Develop a Specific Ideal Customer Profile

Recently I was reading The Mom Test about customer discovery and there was a section on the ideal customer profile. Generally, entrepreneurs approach the market with an ideal customer profile that is much too broad (find a niche to get rich!). Instead, start with a narrow slice of the market, go deep, and then expand or shift the focus as new information is learned.

At Pardot, our ideal customer evolved over time and was as follows at time of exit:

  • 20 – 200 total employees in the company or division of a larger company (typically a small-to-medium sized business)
  • 5 – 50 employees in sales and marketing (shows a dedicated team for acquiring new customers)
  • At least one full-time marketing manager (shows they have a person to run a marketing automation system)
  • Sales people listed in LinkedIn (shows they have a complex sale involving consultative sales reps)
  • Email newsletter signup on website (shows they are doing traditional email marketing)
  • Ads on Google (shows they are spending money on direct response lead generation)

Now, finding companies that meet this profile required effort through a combination of buying data, developing scripts to crawl sites, and manual labor. In the end, the results were tremendous.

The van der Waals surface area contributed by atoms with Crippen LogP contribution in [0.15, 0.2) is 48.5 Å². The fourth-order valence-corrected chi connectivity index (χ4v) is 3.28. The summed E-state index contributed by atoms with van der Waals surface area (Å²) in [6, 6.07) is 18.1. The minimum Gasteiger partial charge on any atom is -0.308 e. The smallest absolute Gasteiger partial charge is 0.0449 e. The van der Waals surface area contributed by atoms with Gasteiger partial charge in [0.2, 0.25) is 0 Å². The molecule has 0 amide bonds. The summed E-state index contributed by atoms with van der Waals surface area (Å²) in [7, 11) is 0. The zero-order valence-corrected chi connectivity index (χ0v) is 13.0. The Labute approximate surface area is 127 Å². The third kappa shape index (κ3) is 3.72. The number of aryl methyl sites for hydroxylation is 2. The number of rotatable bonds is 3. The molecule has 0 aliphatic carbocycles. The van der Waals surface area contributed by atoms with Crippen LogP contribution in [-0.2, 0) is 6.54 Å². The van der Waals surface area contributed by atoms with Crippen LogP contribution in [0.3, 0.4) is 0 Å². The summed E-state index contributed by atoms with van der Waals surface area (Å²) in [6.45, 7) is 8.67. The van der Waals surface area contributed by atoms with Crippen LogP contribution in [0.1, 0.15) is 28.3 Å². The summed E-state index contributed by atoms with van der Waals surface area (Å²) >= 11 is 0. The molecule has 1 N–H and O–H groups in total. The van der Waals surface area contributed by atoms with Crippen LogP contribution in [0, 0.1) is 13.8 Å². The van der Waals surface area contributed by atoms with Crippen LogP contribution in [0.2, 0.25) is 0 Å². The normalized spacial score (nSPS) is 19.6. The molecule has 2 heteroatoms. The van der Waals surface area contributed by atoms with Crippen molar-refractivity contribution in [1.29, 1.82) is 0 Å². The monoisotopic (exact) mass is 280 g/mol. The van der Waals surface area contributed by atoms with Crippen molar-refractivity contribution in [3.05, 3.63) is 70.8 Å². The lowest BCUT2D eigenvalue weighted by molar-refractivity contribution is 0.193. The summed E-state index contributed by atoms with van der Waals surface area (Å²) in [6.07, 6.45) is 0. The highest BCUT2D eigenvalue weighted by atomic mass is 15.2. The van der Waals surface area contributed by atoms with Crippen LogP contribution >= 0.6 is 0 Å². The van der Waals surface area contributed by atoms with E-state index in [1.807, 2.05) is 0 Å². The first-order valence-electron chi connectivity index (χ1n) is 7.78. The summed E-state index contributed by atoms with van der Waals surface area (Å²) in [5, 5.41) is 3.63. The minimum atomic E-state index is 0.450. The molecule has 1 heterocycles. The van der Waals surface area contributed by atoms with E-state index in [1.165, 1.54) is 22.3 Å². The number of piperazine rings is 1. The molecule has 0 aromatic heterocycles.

Entrepreneurs should develop a specific ideal customer profile and continually refine it.

Top 10 Atlanta SaaS Startups on the 2018 Inc. 5000

Every year I enjoy jumping in and reading the Inc. 5000. The 2018 awards just came out and there are a number of excellent Atlanta SaaS startups on the list.

When reading the list, always remember that growing fast becomes much harder with scale (doubling revenue every year is hard!).

Here are the top 10 Atlanta SaaS startups based on growth rate:

Congrats to all the winners! Onward and upward.

Growth Connection for Leading CEOs

One of the areas I’ve been interested in for many years is how to help CEOs/presidents of the fastest growing companies. Organizations like YPO and EO are amazing for peer learning and personal development, but don’t have a component for high growth companies. Inc magazine has the excellent Inc. 500/5000, and a corresponding conference focused on these fast growing companies, but it’s an annual thing, not a local, on-going program.

Cities have programs like Leadership Atlanta that connect high potential people across all types of organizations from non-profit to business to government to religious in an effort to build community, and train the leaders of tomorrow. These are important programs, but not focused on CEOs during the most crucial period of exceptional business growth.

Over the years, I’ve hosted a number of dinners for CEOs of the fastest growing local companies in order to build relationships, share learnings, and help grow our community. These are worthwhile, and very fun, but sporadic in nature. There’s an opportunity for deeper peer learning, connecting with more experienced leaders that have already gone through hyper growth, and more structured events.

My brother, CEO of SpanishDict, went through the MindShare program in D.C. and felt it was valuable. MindShare bills itself as “an exclusive forum of CEOs from high growth technology companies designed to foster collaboration and innovation among its Alumni Network.” MindShare has been around for nearly 20 years and has had over 1,000 CEOs in the program.